We can’t help but feel frightened when thinking about episodes like these. It seems as everything on the internet somehow seem reliable and for a lot of people don’t even require double-checking or critical thinking. People don’t seem to think anymore when posting about different issues and matters on social media. If it suits your way of thinking or the prejudices you might have had on this particular subject – it’s post-able. No need to actually read the articles you post, the headlines seems to be enough. It seems like when we log on to Facebook, our brains log off.

We see it everywhere though; ask a youngster about the beginning date of World War II, you will most likely hear the famous sentence: “wait, I’ll Google it”. With the internet, ‘knowledge’ is being served to us on a silver platter. We no longer have to work hard to gain knowledge. I mean, why read a book about the French Revolution, when you can easily and quickly read everything you need to know about it on Wikipedia? Why actually read articles and historical material to keep updated on actual matters, when you can just follow a hashtag on Twitter and Instagram?

Don’t get us wrong; the fact that we now have all kind of knowledge accessible just a ‘click away’, is unquestionably beneficial and great in many ways, but, as mentioned, it also has with it disadvantages. The aforementioned examples truly show that we have a huge lack of critical thinking on social media. This goes for young people, as well as for adults. If we read an article on Wikipedia we believe it to be completely true without giving it any doubts – despite the fact that every man and child have access to edit these articles. If we see a picture on Facebook with some facts on it, we will believe every word it has to say and repost it immediately, without using any parts of the brain we were given.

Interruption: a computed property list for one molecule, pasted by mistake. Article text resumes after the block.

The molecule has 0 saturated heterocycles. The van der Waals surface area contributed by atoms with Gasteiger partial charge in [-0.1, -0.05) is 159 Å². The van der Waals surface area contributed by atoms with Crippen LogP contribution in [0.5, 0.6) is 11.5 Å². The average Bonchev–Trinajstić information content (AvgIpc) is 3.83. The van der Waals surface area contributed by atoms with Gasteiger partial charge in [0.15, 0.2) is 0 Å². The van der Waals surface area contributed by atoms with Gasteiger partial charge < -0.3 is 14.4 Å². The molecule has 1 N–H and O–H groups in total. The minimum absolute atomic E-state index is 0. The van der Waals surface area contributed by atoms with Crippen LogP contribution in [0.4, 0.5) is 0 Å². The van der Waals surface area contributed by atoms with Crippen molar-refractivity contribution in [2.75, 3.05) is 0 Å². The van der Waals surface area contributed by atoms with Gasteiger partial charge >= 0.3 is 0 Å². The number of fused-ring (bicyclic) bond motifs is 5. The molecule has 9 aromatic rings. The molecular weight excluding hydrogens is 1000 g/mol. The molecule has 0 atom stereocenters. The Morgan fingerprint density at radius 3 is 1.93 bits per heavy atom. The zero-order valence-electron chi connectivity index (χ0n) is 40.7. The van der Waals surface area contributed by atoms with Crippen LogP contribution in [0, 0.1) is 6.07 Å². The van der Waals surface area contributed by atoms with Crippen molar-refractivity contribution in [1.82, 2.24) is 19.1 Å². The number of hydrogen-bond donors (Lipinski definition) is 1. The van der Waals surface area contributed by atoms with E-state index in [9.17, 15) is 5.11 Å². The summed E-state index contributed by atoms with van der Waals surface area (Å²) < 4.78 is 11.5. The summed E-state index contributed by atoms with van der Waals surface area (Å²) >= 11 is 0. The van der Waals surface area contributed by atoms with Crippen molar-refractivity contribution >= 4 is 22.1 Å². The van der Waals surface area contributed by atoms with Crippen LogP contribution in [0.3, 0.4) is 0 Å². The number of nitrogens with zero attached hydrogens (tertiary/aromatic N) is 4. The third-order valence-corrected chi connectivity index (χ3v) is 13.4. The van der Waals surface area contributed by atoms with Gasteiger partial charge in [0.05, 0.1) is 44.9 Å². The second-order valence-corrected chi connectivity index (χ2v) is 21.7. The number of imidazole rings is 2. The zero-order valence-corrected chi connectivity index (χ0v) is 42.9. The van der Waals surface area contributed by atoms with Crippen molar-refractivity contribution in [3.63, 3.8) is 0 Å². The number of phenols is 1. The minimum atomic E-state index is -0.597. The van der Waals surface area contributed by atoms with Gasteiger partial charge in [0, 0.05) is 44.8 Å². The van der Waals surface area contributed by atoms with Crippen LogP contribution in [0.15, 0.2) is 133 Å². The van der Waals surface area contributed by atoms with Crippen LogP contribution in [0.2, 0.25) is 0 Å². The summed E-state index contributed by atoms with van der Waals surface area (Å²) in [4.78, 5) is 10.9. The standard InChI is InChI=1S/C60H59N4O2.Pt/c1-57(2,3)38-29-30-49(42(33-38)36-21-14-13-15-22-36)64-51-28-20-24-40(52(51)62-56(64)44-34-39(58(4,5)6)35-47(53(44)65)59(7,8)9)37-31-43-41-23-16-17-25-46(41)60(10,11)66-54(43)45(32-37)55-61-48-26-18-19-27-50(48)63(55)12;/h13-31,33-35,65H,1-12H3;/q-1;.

Webpages, tweets, Youtube videos, Instagram photos, Facebook posts – wherever it might be, we have to remain critical in our thinking. We have a responsibility for ourselves and for the people we share our information with; when we share some made-up and altered material on the Internet, we become accomplices in passing on and spreading false knowledge.

Give it time (!) and always think twice when gaining and receiving knowledge. To the teachers out there: teach your pupils about this other dangerous aspect to the internet, teach them how to gain real knowledge and how to be really critical out there. To the pupils: teach your teachers, if they don’t teach you. If one day you see them using Wikipedia or a post on Facebook or Twitter, without having done any clear criticism of the source, you tell them.

Same goes for everyone else out there! Let’s do something about this lack of critical thinking and vicious circle of the spreading of false facts and knowledge on the internet. The next time you want to drop an article or a video on Facebook, Twitter or whatever – give it a minute before you upload; take a big breath, read or watch the material again and then think for a bit; “is the source reliable?”, “do I actually know what I am putting out there?”.

Let’s make the internet a safe place for our brains to be in.